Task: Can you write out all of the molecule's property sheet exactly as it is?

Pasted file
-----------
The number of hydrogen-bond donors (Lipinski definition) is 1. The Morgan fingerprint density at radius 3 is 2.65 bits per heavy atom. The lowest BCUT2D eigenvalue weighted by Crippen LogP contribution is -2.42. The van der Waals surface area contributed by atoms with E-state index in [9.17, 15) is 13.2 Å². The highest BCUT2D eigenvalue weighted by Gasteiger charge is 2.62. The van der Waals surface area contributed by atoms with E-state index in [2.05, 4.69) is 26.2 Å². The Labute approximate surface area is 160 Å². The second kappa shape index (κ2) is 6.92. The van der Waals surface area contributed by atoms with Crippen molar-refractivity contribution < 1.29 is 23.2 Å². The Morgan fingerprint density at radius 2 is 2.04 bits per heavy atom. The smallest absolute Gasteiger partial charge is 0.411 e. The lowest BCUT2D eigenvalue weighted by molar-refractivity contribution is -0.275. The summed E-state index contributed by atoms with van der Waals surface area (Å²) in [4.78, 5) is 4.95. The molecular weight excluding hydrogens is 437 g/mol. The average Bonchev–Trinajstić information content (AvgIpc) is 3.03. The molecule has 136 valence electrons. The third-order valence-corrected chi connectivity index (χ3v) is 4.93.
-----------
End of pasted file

The number of hydrogen-bond donors (Lipinski definition) is 1. The Morgan fingerprint density at radius 3 is 2.65 bits per heavy atom. The lowest BCUT2D eigenvalue weighted by Crippen LogP contribution is -2.42. The van der Waals surface area contributed by atoms with E-state index in [9.17, 15) is 13.2 Å². The highest BCUT2D eigenvalue weighted by Gasteiger charge is 2.62. The van der Waals surface area contributed by atoms with E-state index in [2.05, 4.69) is 26.2 Å². The Labute approximate surface area is 160 Å². The second kappa shape index (κ2) is 6.92. The van der Waals surface area contributed by atoms with Crippen molar-refractivity contribution < 1.29 is 23.2 Å². The Morgan fingerprint density at radius 2 is 2.04 bits per heavy atom. The smallest absolute Gasteiger partial charge is 0.411 e. The lowest BCUT2D eigenvalue weighted by molar-refractivity contribution is -0.275. The summed E-state index contributed by atoms with van der Waals surface area (Å²) in [4.78, 5) is 4.95. The molecular weight excluding hydrogens is 437 g/mol. The average Bonchev–Trinajstić information content (AvgIpc) is 3.03. The molecule has 136 valence electrons. The third-order valence-corrected chi connectivity index (χ3v) is 4.93.